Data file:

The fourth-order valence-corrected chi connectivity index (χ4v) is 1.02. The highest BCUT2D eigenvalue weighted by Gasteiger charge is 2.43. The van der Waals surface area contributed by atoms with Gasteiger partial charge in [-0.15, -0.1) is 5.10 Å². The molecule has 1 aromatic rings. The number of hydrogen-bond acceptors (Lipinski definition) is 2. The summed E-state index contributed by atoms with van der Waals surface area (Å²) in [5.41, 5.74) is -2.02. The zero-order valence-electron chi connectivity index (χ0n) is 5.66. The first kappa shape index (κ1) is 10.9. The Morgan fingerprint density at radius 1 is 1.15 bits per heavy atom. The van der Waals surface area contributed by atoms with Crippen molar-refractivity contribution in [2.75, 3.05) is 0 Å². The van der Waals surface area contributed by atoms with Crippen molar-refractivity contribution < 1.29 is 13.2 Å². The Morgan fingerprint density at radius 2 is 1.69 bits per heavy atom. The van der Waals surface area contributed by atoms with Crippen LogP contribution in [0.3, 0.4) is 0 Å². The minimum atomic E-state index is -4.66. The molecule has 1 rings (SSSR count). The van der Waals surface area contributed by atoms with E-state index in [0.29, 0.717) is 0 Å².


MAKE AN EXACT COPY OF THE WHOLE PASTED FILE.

The fourth-order valence-corrected chi connectivity index (χ4v) is 1.02. The highest BCUT2D eigenvalue weighted by Gasteiger charge is 2.43. The van der Waals surface area contributed by atoms with Gasteiger partial charge in [-0.15, -0.1) is 5.10 Å². The molecule has 1 aromatic rings. The number of hydrogen-bond acceptors (Lipinski definition) is 2. The summed E-state index contributed by atoms with van der Waals surface area (Å²) in [5.41, 5.74) is -2.02. The zero-order valence-electron chi connectivity index (χ0n) is 5.66. The first kappa shape index (κ1) is 10.9. The Morgan fingerprint density at radius 1 is 1.15 bits per heavy atom. The van der Waals surface area contributed by atoms with Crippen molar-refractivity contribution in [2.75, 3.05) is 0 Å². The van der Waals surface area contributed by atoms with Crippen molar-refractivity contribution < 1.29 is 13.2 Å². The Morgan fingerprint density at radius 2 is 1.69 bits per heavy atom. The van der Waals surface area contributed by atoms with Crippen LogP contribution in [0.3, 0.4) is 0 Å². The minimum atomic E-state index is -4.66. The molecule has 1 rings (SSSR count). The van der Waals surface area contributed by atoms with E-state index in [0.29, 0.717) is 0 Å².